That’s the only rational response to news that a) a private company plans to set up shop in Toronto to buy blood plasma and; b) it is perfectly legal for them to do so.
Have we already forgotten the tainted-blood tragedy – a debacle that left more than 20,000 Canadians infected with HIV and hepatitis C, and that has cost taxpayers more than $5-billion in compensation?
One of the many things that contributed to that public-health disaster was the use of blood from for-profit blood brokers – who purchased the products in places like Haiti, skid row in Los Angeles, Arkansas prisons and Russian funeral homes, at the outset of the AIDS pandemic, no less.
But the overriding reason that Canada suffered the most damage per capita worldwide from tainted blood was a shocking lack of transparency and oversight.
And now we’re getting another heaping tablespoon’s worth.
That a company can hang up a shingle – beside a homeless shelter, no less – and start collecting and selling blood without prior public consultation and without informing Canadian Blood Services or provincial health authorities is evidence of a glaring legal loophole and a public-policy failure.
(The new company, Canadian Plasma Resources, http://www.giveplasma.ca, owned by Exapharma Inc., http://www.exapharma.ca, does need to be licensed by Health Canada but that is strictly a technical issue about the quality of equipment and procedures.)
If there is one lesson we can take from our inglorious history in blood collection and distribution it is that lax regulation and bureaucratic blandishments kill.
If we’re going to do this – allow paid blood donations on a large scale – then let’s hash it publicly first, let’s debate the pros and cons instead of shrugging our shoulders and assuming it doesn’t matter.
Will paid blood donations undermine the volunteer donation system? Despite all the testing, is paid blood as safe as volunteer blood? At the very minimum, those questions have to be answered before for-profit clinics are licensed.
Currently, the Canadian blood system is run by two independent agencies, Canadian Blood Services (www.blood.ca) and Héma-Québec (http://www.hema-quebec.qc.ca/hema-quebec/index.fr.html), and they collect, respectively, 850,000 and 160,000 units of blood a year, all of it from volunteer donors. (The Canadian Red Cross blood-services division carried out this role for decades but it was bankrupted, morally and financially, by the tainted-blood tragedy.)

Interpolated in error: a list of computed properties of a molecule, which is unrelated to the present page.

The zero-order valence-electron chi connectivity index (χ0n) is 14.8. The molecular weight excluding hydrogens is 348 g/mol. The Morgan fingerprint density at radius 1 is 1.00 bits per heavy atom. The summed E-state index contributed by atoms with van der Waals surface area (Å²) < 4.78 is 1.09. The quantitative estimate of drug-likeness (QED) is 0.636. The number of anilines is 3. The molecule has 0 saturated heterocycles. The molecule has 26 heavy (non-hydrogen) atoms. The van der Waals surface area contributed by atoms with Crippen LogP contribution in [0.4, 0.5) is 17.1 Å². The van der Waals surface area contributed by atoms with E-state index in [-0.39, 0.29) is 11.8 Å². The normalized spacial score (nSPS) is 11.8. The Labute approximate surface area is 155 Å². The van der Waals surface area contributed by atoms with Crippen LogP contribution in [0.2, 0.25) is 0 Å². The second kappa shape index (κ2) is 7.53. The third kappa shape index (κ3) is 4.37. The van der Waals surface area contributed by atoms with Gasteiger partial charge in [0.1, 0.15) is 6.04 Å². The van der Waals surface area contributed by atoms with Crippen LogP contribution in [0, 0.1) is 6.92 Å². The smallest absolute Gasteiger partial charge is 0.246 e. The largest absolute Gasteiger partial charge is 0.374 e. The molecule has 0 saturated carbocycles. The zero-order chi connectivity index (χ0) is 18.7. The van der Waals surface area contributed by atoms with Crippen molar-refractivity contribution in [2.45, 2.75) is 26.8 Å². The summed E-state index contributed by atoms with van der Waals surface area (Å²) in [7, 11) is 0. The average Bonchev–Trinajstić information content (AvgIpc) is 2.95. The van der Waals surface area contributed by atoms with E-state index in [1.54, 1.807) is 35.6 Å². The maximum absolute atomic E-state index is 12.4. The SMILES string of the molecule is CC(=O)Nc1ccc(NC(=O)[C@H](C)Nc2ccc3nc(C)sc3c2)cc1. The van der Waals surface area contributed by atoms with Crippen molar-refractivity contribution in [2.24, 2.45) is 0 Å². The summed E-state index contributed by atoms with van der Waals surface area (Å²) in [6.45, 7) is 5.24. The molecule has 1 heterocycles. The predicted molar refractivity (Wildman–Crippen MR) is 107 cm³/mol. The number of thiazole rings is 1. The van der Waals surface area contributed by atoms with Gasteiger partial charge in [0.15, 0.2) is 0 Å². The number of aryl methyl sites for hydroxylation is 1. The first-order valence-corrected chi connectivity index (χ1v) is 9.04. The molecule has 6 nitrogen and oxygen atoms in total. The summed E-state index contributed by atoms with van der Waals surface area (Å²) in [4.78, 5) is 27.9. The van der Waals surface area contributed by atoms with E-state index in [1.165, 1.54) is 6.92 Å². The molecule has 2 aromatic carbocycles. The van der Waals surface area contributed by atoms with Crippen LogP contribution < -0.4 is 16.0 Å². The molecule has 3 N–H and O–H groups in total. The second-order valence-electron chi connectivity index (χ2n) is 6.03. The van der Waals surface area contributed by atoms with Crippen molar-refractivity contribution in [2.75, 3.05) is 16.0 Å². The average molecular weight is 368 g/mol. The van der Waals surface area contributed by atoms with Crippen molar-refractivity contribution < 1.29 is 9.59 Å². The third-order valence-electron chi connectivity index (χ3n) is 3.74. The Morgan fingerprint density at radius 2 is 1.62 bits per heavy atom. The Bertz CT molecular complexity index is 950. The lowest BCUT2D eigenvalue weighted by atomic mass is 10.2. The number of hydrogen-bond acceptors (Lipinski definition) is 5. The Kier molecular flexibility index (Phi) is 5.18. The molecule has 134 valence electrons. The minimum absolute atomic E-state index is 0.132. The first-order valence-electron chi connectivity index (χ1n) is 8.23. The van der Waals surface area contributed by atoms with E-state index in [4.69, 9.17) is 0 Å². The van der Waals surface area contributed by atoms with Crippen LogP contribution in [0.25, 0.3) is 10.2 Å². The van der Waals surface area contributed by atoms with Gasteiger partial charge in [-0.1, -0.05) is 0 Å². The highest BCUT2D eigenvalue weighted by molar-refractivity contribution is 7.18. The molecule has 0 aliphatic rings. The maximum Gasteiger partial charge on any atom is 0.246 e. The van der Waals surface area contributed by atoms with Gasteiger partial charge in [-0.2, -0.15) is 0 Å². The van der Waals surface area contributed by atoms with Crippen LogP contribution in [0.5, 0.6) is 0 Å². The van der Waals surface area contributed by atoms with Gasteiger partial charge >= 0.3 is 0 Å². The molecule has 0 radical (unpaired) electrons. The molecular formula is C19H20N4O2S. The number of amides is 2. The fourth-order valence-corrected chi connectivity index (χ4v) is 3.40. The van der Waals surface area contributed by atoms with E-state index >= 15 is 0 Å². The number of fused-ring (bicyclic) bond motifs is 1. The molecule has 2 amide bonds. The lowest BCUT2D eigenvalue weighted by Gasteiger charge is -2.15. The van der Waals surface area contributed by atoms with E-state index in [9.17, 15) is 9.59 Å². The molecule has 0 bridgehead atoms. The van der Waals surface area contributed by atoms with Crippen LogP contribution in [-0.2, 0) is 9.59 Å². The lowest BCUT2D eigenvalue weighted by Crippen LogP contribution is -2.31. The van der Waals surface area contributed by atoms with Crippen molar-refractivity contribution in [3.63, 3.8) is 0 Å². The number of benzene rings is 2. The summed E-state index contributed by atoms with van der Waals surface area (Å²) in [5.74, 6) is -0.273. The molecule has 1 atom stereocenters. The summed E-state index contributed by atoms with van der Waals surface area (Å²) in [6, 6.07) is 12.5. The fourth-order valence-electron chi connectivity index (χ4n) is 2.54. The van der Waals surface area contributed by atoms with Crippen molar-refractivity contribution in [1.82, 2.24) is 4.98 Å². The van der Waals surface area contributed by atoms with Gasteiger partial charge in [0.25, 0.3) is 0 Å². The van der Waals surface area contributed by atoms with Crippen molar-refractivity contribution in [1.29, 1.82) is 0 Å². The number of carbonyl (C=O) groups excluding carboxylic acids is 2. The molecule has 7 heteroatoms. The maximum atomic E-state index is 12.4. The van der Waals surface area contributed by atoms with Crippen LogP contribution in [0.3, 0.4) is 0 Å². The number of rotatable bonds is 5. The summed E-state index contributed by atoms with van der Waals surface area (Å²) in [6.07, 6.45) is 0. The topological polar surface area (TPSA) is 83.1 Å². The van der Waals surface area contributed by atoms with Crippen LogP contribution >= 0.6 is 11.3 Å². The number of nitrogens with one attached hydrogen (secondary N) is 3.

CBS and Héma-Québec have both said firmly they have no plans to buy plasma from paid donors. But a spokesman for Canadian Plasma Resources said they are confident that will change. If not, the company will either get the plasma processed itself and sell the blood products like other suppliers, or it will sell the raw plasma in the U.S. or Europe.
There are three principal components in blood: red cells, plasma and platelets.
Plasma, a thick straw-coloured part of blood, is essentially liquid gold. It can be broken down into a variety a specialized drugs like clotting products for hemophiliacs, albumin used to treat burn victims and intravenous immunoglobulin (IvIG), used to treat a variety of immune deficiencies.
But IvIG, a drug that costs a small fortune, is also showing promise in the treatment of Alzheimer’s, meaning demand is set to soar.
That is the reason that entrepreneurs want to buy plasma from Canadian homeless people and students at $20 a pop. And, while you can donate blood only every 56 days, you can donate plasma weekly.
What we need to understand to have a reasoned debate, however, is how the market for plasma is changing. In Canada, most donors give whole blood, and plasma is extracted. In addition, there are about 6,000 plasma-only donors, most of whom give weekly.
The demand for plasma has actually fallen considerably in recent years, largely because hemophiliacs now use recombinant (synthetic) clotting products. At the same time, the demand for components of plasma like IvIG is way up. To manufacture IvIG you need to pool parts of plasma from thousands (and sometimes tens of thousands) of donors. Canada does not have the supply or the manufacturing capability to do so.
As a result, CBS and Héma-Québec buy these products in the United States and Europe, and they are made, in part, from paid blood donations.
There is also a small company in Winnipeg, Cangene BioPharma Inc. (www.cangene.com) that has paid plasma donors for decades. However, most of their donors have a rare peculiarity, Rh-negative blood, and they produce antibodies used to create a lifesaving Rh immune globulin medication.
All this to say that we don’t need a blanket ban on paid blood (or plasma) in Canada. But we should restrict payments to “rare circumstances,” to quote Justice Horace Krever, who headed the tainted-blood inquiry (http://publications.gc.ca/site/eng/72717/publication.html. What we do need is a blood system where decisions are made openly and rationally, one in which public safety always trumps commercial activity, lest we wish to repeat ignoble history.